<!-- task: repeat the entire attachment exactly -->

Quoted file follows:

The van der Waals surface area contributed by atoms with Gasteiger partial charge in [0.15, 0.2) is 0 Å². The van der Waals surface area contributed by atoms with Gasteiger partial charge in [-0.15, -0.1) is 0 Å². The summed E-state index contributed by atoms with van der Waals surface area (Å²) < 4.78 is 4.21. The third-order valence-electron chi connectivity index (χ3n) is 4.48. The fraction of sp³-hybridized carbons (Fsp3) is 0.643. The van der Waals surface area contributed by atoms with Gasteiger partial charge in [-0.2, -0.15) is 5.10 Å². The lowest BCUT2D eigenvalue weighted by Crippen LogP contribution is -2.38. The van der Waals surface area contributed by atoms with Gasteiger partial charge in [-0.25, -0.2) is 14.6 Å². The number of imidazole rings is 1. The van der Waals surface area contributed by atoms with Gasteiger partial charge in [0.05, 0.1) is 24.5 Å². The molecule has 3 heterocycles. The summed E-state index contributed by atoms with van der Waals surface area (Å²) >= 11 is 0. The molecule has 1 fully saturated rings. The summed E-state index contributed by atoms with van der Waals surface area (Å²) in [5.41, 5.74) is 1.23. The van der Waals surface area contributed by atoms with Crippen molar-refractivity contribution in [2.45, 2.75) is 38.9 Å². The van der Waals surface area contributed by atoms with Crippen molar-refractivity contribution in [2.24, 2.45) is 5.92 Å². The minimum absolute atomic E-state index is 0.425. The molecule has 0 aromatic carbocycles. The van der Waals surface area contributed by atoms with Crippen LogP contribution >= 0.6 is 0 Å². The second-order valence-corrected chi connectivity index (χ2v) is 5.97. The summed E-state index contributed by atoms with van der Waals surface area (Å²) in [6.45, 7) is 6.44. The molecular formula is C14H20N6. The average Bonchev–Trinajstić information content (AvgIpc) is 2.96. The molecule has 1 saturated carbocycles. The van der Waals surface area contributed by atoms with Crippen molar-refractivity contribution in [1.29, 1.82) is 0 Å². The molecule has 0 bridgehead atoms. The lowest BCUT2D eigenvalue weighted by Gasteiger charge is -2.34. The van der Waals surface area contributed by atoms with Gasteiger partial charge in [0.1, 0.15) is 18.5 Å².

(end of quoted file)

The van der Waals surface area contributed by atoms with Gasteiger partial charge in [0.15, 0.2) is 0 Å². The van der Waals surface area contributed by atoms with Gasteiger partial charge in [-0.15, -0.1) is 0 Å². The summed E-state index contributed by atoms with van der Waals surface area (Å²) < 4.78 is 4.21. The third-order valence-electron chi connectivity index (χ3n) is 4.48. The fraction of sp³-hybridized carbons (Fsp3) is 0.643. The van der Waals surface area contributed by atoms with Gasteiger partial charge in [-0.2, -0.15) is 5.10 Å². The lowest BCUT2D eigenvalue weighted by Crippen LogP contribution is -2.38. The van der Waals surface area contributed by atoms with Gasteiger partial charge in [-0.25, -0.2) is 14.6 Å². The number of imidazole rings is 1. The van der Waals surface area contributed by atoms with Gasteiger partial charge in [0.05, 0.1) is 24.5 Å². The molecule has 3 heterocycles. The summed E-state index contributed by atoms with van der Waals surface area (Å²) >= 11 is 0. The molecule has 1 fully saturated rings. The summed E-state index contributed by atoms with van der Waals surface area (Å²) in [5.41, 5.74) is 1.23. The van der Waals surface area contributed by atoms with Crippen molar-refractivity contribution in [2.45, 2.75) is 38.9 Å². The van der Waals surface area contributed by atoms with Crippen molar-refractivity contribution in [2.24, 2.45) is 5.92 Å². The minimum absolute atomic E-state index is 0.425. The molecule has 0 aromatic carbocycles. The van der Waals surface area contributed by atoms with Crippen LogP contribution >= 0.6 is 0 Å². The second-order valence-corrected chi connectivity index (χ2v) is 5.97. The summed E-state index contributed by atoms with van der Waals surface area (Å²) in [6.45, 7) is 6.44. The molecular formula is C14H20N6. The average Bonchev–Trinajstić information content (AvgIpc) is 2.96. The molecule has 1 saturated carbocycles. The van der Waals surface area contributed by atoms with Crippen molar-refractivity contribution in [1.29, 1.82) is 0 Å². The molecule has 0 bridgehead atoms. The lowest BCUT2D eigenvalue weighted by Gasteiger charge is -2.34. The van der Waals surface area contributed by atoms with Gasteiger partial charge in [0.1, 0.15) is 18.5 Å².